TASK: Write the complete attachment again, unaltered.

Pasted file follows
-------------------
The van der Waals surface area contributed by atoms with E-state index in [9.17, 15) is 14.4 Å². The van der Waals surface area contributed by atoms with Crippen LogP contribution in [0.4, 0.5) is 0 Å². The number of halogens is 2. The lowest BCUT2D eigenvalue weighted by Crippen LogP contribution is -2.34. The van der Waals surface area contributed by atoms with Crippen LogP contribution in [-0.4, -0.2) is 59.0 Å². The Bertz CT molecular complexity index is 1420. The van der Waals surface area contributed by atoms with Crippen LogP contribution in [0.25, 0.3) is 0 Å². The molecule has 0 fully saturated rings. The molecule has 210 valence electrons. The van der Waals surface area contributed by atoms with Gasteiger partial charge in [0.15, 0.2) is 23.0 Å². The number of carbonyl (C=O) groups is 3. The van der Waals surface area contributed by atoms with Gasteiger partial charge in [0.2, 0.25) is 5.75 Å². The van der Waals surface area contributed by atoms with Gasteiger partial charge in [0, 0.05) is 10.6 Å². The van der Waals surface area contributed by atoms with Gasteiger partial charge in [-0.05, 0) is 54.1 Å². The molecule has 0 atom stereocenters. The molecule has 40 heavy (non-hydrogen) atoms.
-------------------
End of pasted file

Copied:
The van der Waals surface area contributed by atoms with E-state index in [9.17, 15) is 14.4 Å². The van der Waals surface area contributed by atoms with Crippen LogP contribution in [0.4, 0.5) is 0 Å². The number of halogens is 2. The lowest BCUT2D eigenvalue weighted by Crippen LogP contribution is -2.34. The van der Waals surface area contributed by atoms with Crippen LogP contribution in [-0.4, -0.2) is 59.0 Å². The Bertz CT molecular complexity index is 1420. The van der Waals surface area contributed by atoms with Crippen LogP contribution in [0.25, 0.3) is 0 Å². The molecule has 0 fully saturated rings. The molecule has 210 valence electrons. The van der Waals surface area contributed by atoms with Gasteiger partial charge in [0.15, 0.2) is 23.0 Å². The number of carbonyl (C=O) groups is 3. The van der Waals surface area contributed by atoms with Gasteiger partial charge in [0.2, 0.25) is 5.75 Å². The van der Waals surface area contributed by atoms with Gasteiger partial charge in [0, 0.05) is 10.6 Å². The van der Waals surface area contributed by atoms with Gasteiger partial charge in [-0.05, 0) is 54.1 Å². The molecule has 0 atom stereocenters. The molecule has 40 heavy (non-hydrogen) atoms.